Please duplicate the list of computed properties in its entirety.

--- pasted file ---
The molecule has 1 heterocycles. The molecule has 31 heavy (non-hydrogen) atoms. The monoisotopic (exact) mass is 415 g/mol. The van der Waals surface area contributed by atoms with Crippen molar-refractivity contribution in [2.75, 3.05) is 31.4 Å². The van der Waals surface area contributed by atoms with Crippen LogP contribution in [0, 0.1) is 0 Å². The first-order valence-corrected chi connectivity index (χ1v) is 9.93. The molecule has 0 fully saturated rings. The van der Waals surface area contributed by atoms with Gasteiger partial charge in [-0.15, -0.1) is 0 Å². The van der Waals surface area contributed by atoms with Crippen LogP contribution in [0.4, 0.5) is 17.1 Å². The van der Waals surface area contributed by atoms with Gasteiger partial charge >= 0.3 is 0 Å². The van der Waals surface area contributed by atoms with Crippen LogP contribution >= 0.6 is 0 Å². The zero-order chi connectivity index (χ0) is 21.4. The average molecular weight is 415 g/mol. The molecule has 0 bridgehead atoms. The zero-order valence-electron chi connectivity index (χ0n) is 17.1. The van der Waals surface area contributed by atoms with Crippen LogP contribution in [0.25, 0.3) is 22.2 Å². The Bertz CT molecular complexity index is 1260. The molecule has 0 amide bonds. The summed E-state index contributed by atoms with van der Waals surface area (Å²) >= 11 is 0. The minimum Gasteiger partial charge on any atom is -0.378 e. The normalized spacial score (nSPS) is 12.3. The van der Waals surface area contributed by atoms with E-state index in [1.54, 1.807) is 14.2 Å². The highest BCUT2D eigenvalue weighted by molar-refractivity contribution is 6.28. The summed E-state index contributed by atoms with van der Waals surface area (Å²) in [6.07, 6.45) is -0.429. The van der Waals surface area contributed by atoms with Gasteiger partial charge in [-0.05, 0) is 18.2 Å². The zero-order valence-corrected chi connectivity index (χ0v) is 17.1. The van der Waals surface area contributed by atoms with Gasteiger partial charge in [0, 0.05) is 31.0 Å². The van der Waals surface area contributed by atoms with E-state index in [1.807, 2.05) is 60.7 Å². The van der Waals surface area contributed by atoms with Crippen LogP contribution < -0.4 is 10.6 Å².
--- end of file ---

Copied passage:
The molecule has 1 heterocycles. The molecule has 31 heavy (non-hydrogen) atoms. The monoisotopic (exact) mass is 415 g/mol. The van der Waals surface area contributed by atoms with Crippen molar-refractivity contribution in [2.75, 3.05) is 31.4 Å². The van der Waals surface area contributed by atoms with Crippen LogP contribution in [0, 0.1) is 0 Å². The first-order valence-corrected chi connectivity index (χ1v) is 9.93. The molecule has 0 fully saturated rings. The van der Waals surface area contributed by atoms with Gasteiger partial charge in [-0.15, -0.1) is 0 Å². The van der Waals surface area contributed by atoms with Crippen LogP contribution in [0.4, 0.5) is 17.1 Å². The van der Waals surface area contributed by atoms with Gasteiger partial charge >= 0.3 is 0 Å². The van der Waals surface area contributed by atoms with Crippen LogP contribution >= 0.6 is 0 Å². The zero-order chi connectivity index (χ0) is 21.4. The average molecular weight is 415 g/mol. The molecule has 0 bridgehead atoms. The zero-order valence-electron chi connectivity index (χ0n) is 17.1. The van der Waals surface area contributed by atoms with Crippen LogP contribution in [0.25, 0.3) is 22.2 Å². The Bertz CT molecular complexity index is 1260. The molecule has 0 amide bonds. The summed E-state index contributed by atoms with van der Waals surface area (Å²) >= 11 is 0. The minimum Gasteiger partial charge on any atom is -0.378 e. The normalized spacial score (nSPS) is 12.3. The van der Waals surface area contributed by atoms with E-state index in [1.54, 1.807) is 14.2 Å². The highest BCUT2D eigenvalue weighted by molar-refractivity contribution is 6.28. The summed E-state index contributed by atoms with van der Waals surface area (Å²) in [6.07, 6.45) is -0.429. The van der Waals surface area contributed by atoms with Gasteiger partial charge in [-0.05, 0) is 18.2 Å². The zero-order valence-corrected chi connectivity index (χ0v) is 17.1. The van der Waals surface area contributed by atoms with Gasteiger partial charge in [0, 0.05) is 31.0 Å². The van der Waals surface area contributed by atoms with E-state index in [1.807, 2.05) is 60.7 Å². The van der Waals surface area contributed by atoms with Crippen LogP contribution < -0.4 is 10.6 Å².